Naylor Street Phase One Liverpool

PLANNING | Pumpfields apartments top Liverpool agenda

Charlie Schouten

Apartments in Pumpfields, student accommodation at Copperas Hill, and a mixed refurbishment and new-build project off Aigburth Road are all to be discussed by Liverpool City Council’s planning committee next week.

All three schemes have been recommended for approval, subject to a legal agreement.


Naylor Street (pictured above)

Apartments: 240

Storeys: 6-11

Commercial space: 7,000 sq ft

Planner: Roman Summer

Architect: Smith Young

The proposals by the site’s landowner are for a mix of blocks reaching a high of 11 storeys, featuring a mix of 82 studios, 75 one-bed, and 83 two-bedroom apartments, along with 13 commercial ground floor units totalling nearly 7,000 sq ft.

The plot within the Pumpfields Regeneration Zone, currently used as a surface car park, is bounded by Paul Street, Naylor Street, Oriel Street, and St Bartholomew Road.

Further phases of regeneration around the plot are planned, and these will bring forward a further of 219 units. This outline application is yet to be determined.


Copperas Hill Police Station

Copperas Hill Police Station Feb19 Plan

Apartments: 280

Storeys: 8/9

Applicant: Liverpool Edge (Copperas Hill)

Architect: L7

Planner: The Planning Studio

The project by Liverpool Edge (Copperas Hill) is set to include 35 clusters of apartments over blocks reaching nine storeys at their highest point. The site is the former police station Copperas Hill.

The application is an update of a previous project on the site, which was by Study Inn for 220 apartments over mixed blocks of six and seven storeys. This was an update from a project for 206 flats approved in August 2017.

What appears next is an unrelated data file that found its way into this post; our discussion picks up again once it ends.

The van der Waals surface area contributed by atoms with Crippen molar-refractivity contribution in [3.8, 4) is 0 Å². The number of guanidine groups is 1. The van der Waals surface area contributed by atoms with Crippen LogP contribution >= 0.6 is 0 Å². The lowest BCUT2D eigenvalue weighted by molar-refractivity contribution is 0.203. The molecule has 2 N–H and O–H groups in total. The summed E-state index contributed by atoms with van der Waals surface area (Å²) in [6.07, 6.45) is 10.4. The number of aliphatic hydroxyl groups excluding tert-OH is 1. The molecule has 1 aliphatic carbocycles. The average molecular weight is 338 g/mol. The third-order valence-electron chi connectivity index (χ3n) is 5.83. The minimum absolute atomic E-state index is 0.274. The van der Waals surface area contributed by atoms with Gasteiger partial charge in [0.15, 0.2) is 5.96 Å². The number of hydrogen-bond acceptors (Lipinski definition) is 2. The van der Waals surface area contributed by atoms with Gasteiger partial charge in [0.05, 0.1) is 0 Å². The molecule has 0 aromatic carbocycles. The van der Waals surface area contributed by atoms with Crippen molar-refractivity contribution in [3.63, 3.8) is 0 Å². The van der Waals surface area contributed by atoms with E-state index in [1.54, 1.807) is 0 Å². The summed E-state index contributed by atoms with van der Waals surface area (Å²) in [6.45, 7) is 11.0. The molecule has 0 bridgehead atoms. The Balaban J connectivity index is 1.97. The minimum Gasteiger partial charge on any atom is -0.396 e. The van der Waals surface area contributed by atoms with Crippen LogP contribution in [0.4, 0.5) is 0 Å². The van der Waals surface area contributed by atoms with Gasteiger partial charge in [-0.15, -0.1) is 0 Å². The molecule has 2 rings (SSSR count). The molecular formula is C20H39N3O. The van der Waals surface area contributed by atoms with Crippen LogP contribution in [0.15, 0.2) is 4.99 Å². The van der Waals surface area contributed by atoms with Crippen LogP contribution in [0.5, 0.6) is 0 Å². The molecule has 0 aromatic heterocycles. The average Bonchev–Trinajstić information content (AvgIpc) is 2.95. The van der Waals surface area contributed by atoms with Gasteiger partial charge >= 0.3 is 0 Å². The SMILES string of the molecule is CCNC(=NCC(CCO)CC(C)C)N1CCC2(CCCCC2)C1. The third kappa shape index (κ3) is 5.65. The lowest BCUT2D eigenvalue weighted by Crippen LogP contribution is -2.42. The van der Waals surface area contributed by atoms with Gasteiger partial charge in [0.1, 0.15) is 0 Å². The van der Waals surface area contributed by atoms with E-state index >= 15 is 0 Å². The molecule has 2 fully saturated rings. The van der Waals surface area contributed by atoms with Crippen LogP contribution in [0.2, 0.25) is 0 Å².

Liverpool Edge’s directors are listed as Alan Beer and David Brewitt, experienced developers in the city with much of their work done under the Carpenter Investments banner. Brewitt also runs the Hope Street Hotel business. The group also includes Carpenter Build and managing agent Urban Sleep, which is in line to manage Copperas Hill pending approval.


Alexandra Drive

Alexandra Drive Liverpool

Developer: Crossfield Group

Architect: Paddock Johnson Partnership

Apartments: 73

Crossfield’s plans for the site off Aigburth Road include a mix of demolition, new-build, and refurbishment across three parcels of land.

At 28 Alexandra Drive, the developer is looking to convert the existing Victorian villa into 14 homes. The building was formerly used as offices by the North West Reserve Forces & Cadets Association.

A new-build block of part-three and part-four storeys is proposed for the building’s car park; this will include 20 apartments.

At Aigburth Road, numbers 17 and 19 are both due to be demolished to make way for a five-storey block of 39 apartments over five storeys. One of the buildings is vacant, while the other is used by Liverpool Theatre School.

Your Comments

Read our comments policy here

Interesting artist’s impression of the Naylor Street scheme, with a randomly parked jeep in the pedestrianised area and seemingly an acknowledgement that the paving finish will be bobbins with inclusion of a puddle (perhaps not surprising if they’re going to have 4x4s parked on it?)

By the by

This will ruin this part of Aigburth Rd. They demolished an old white stables/ cottage building over 12 months ago as quick as they could to get this through. I understood that originally this was going to a development of retirement flats? .Absolute joke.

By Craig

I agree with the other comments (Craig) this will not fit in with the HISTORIC NATURE surrounding this part of Aigburth. Don’t ruin this area as other places have been ruined. If you must build there at least keep it in style.

By MR K CONNOLLY

Alexandra Drive – sounds like mega over development!

By Mark

I agree that 5 storeys on Aigburth Road may look a little over-developed compared to the surrounding properties which are predominantly 3-storeys but it’s not as if the buildings to be demolished hold any sort of heritage value. I don’t see how demolishing some 1960s/70s buildings which have reached the end of their lifespan will “ruin this area”.

By NWPlanner

Subscribe to our newsletter